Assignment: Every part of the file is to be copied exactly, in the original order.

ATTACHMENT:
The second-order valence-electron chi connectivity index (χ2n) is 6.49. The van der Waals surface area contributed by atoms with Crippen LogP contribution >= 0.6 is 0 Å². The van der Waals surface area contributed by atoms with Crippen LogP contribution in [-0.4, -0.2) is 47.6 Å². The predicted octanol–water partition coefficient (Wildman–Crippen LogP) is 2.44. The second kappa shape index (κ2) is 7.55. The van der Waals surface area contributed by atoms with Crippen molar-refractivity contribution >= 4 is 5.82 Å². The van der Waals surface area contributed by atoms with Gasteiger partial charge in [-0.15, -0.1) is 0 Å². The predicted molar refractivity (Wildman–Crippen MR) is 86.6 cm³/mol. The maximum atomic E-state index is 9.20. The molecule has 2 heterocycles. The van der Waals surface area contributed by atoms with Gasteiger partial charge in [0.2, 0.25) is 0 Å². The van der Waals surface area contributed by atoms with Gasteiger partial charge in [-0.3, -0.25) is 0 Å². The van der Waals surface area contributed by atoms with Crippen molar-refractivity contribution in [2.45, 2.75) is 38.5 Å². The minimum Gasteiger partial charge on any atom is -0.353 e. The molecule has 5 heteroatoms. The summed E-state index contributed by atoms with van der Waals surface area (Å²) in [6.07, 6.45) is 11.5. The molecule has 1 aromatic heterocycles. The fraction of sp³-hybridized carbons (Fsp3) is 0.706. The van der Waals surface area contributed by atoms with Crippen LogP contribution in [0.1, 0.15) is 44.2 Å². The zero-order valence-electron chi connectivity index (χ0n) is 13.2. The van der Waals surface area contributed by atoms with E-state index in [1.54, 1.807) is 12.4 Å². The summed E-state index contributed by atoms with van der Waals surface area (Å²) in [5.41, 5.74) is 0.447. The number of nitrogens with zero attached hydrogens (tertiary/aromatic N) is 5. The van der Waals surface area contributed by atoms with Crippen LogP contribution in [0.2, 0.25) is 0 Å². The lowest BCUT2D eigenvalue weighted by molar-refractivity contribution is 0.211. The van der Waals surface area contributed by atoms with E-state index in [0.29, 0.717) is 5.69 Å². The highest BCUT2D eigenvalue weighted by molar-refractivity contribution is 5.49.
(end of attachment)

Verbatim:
The second-order valence-electron chi connectivity index (χ2n) is 6.49. The van der Waals surface area contributed by atoms with Crippen LogP contribution >= 0.6 is 0 Å². The van der Waals surface area contributed by atoms with Crippen LogP contribution in [-0.4, -0.2) is 47.6 Å². The predicted octanol–water partition coefficient (Wildman–Crippen LogP) is 2.44. The second kappa shape index (κ2) is 7.55. The van der Waals surface area contributed by atoms with Crippen molar-refractivity contribution >= 4 is 5.82 Å². The van der Waals surface area contributed by atoms with Gasteiger partial charge in [-0.15, -0.1) is 0 Å². The predicted molar refractivity (Wildman–Crippen MR) is 86.6 cm³/mol. The maximum atomic E-state index is 9.20. The molecule has 2 heterocycles. The van der Waals surface area contributed by atoms with Gasteiger partial charge in [0.2, 0.25) is 0 Å². The van der Waals surface area contributed by atoms with Gasteiger partial charge in [-0.3, -0.25) is 0 Å². The van der Waals surface area contributed by atoms with Crippen molar-refractivity contribution in [2.45, 2.75) is 38.5 Å². The minimum Gasteiger partial charge on any atom is -0.353 e. The molecule has 5 heteroatoms. The summed E-state index contributed by atoms with van der Waals surface area (Å²) in [6.07, 6.45) is 11.5. The molecule has 1 aromatic heterocycles. The fraction of sp³-hybridized carbons (Fsp3) is 0.706. The van der Waals surface area contributed by atoms with Crippen LogP contribution in [0.1, 0.15) is 44.2 Å². The zero-order valence-electron chi connectivity index (χ0n) is 13.2. The van der Waals surface area contributed by atoms with E-state index in [1.54, 1.807) is 12.4 Å². The summed E-state index contributed by atoms with van der Waals surface area (Å²) in [5.41, 5.74) is 0.447. The number of nitrogens with zero attached hydrogens (tertiary/aromatic N) is 5. The van der Waals surface area contributed by atoms with Crippen LogP contribution in [0.2, 0.25) is 0 Å². The lowest BCUT2D eigenvalue weighted by molar-refractivity contribution is 0.211. The van der Waals surface area contributed by atoms with E-state index in [0.29, 0.717) is 5.69 Å². The highest BCUT2D eigenvalue weighted by molar-refractivity contribution is 5.49.